According to Silas Rand, who published several books in the late 19th century, the name of Negauc is of uncertain Mi'kmaq origin and may well be traced to Negwek for "springs out of the Ground."
The spelling of "Neguac" dates from c1870. Before that between 1857 and 1870 the post office spelling was "Niguac."
The village was incorporated in 1967.
Point Lepreau was named before Lepreau Harbour, Lepreau River and Lepreau Falls. While the name is of uncertain origin, it is almost certainly a corruption of an earlier French designation, la pereau, for "little rabbit." It appears on early maps as Pte aux Napraux (Franquelin-DeMeulles 1686); Point La Pro (Southack 1733) and Ponit Lapreau (Holland 1798). The contemporary spelling has prevailed since the mid-nineteenth century. source: Place Names of Atlantic Canada by William B. Hamilton.
Kars overlooks Belleisle Bay and was named, following the end of the Crimean War (1853-6) for the defense of Kars, in eastern Turkey, by Sir William Fenwick Williams (1800-1883). General Williams was a native of Annapolis Royal and served as lieutenant-governor of Nova Scotia. There is a Karsdale on the Annapolis Basin also named for him. source: Place Names of Atlantic Canada by William B. Hamilton and Geographical Names of New Brunswick by Alan Rayburn.
Located in Kent County, the name Bouctouche may be traced back to the Mi'kmaq descriptive Chebuktoosk, usually translated as 'big bay', although some make it a diminutive of the Mi'kmaq for Richibucto; others associate the name with buktw, which is Mi'kmaq for 'fire'. in 1903, D. Michaud suggests the name originates from a Native chief.
Although the name is of a much earlier origin, the area was first settled by Acadians who returned following the expulsion. Bouctouche is also home of the noted Acadian author Antonine Maillet.
The plays of Maillet are featured in the summer at the theme park Le Pays de La Sagouine in Bouctouche.
Of Maillet's work, writer and critic Janice Kulyk Keefer has written "there is an overwhelming sense of particular time and local place in her writing, an impassioned commitment to [Acadia] as a social and political entity.
The title character of her best-known work is La Sagouine, with its Rabelaisian humour and satire. It is 'not an individual but a collective being, the memory of Acadian people," Keefer writes.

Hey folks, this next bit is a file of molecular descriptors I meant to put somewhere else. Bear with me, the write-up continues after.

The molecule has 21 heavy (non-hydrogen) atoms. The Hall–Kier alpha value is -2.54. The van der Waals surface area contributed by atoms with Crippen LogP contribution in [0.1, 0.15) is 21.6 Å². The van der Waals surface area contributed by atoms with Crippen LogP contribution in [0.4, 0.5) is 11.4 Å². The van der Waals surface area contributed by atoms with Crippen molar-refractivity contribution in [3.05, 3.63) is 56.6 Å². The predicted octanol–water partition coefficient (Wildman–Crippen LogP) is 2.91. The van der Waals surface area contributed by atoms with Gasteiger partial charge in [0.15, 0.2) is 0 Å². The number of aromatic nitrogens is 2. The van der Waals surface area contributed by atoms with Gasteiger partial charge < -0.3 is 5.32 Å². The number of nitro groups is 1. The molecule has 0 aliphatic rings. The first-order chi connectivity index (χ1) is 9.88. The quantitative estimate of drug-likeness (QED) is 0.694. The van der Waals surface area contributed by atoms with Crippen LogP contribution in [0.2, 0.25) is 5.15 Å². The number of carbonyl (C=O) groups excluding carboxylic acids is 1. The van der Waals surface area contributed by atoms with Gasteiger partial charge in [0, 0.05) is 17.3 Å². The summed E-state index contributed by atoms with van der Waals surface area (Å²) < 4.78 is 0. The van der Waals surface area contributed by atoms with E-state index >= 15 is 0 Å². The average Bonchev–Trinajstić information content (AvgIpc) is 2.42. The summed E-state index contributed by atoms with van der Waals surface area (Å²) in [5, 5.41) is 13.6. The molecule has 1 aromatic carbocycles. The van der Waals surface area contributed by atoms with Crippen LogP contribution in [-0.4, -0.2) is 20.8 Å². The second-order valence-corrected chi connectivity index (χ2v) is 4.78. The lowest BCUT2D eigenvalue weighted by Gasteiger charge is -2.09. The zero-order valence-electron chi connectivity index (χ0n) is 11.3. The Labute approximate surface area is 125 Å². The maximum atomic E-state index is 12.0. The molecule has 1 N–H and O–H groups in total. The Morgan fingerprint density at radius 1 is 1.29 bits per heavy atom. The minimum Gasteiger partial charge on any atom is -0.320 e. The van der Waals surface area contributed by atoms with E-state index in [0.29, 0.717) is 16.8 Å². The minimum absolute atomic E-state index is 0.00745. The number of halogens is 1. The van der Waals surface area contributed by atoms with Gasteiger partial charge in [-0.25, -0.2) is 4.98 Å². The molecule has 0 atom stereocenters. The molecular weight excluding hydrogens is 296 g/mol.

On July 24, 1985, Bouctouche Village had its status changed to a town and its spelling altered to 'Bouctouche.' Other nearby features carrying the name, such as Buctouche River, were not affected by the spelling change.
Sources: Places and Names of Atlantic Canada (1996) and Geographical Names of New Brunswick (1975)
The name St. Andrews predates the arrival of the Loyalists. According to tradition, a French missionary landed here on St. Andrews Day, erected a cross, celebrated mass, and named the location St. André. By 1770 the area was referred to by Captain William Owen as 'St. Andrew's Point.'
It is one of the oldest towns in the province, its history beginning with the arrival, in October 1783, of the Penobscot Loyalists. These refugees, from all over New England, had first settled at Castine, farther down the coast.
When it became clear that the St. Croix River rather than the Penobscot was to define the international boundary, they moved to St. Andrews. Several brought their own houses, which were taken down in sections and towed behind ships.
A new town was surveyed and laid out in square blocks. The streets parallel to the waterfront were named Water, Queen, Prince of Wales, Montaque, Parr and Carelton the last three being names of colonial governors. The cross-streets were named for King George II and his children.
For the next century St. Andrews prospered as a principal shipping port with the West Indies, dealing particularly in timber, fish, sugar and rum. Following the demise of the 'Golden Age of Sail,' in the late 1800s, the town was 'discovered' as a major tourist attraction and became known as st. Andrews-By-The-Sea.
Aside from its superb physical setting, the town is noteworthy for its domestic architecture, which spans all periods from the colonial era to present. 48% of the structures in the original town plot have been lived in for more than a century. Two outstanding architectural gems are Geenock Presbyterian Church (1824) and the Court House, with its beautifully gilded royal coat of arms over the portico (1840).
The town was incorporated in 1903.
Sources: Places and Names of Atlantic Canada (1996) by William B. Hamilton.
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The information below was taken from the "Reader" found in the Times Globe every Saturday.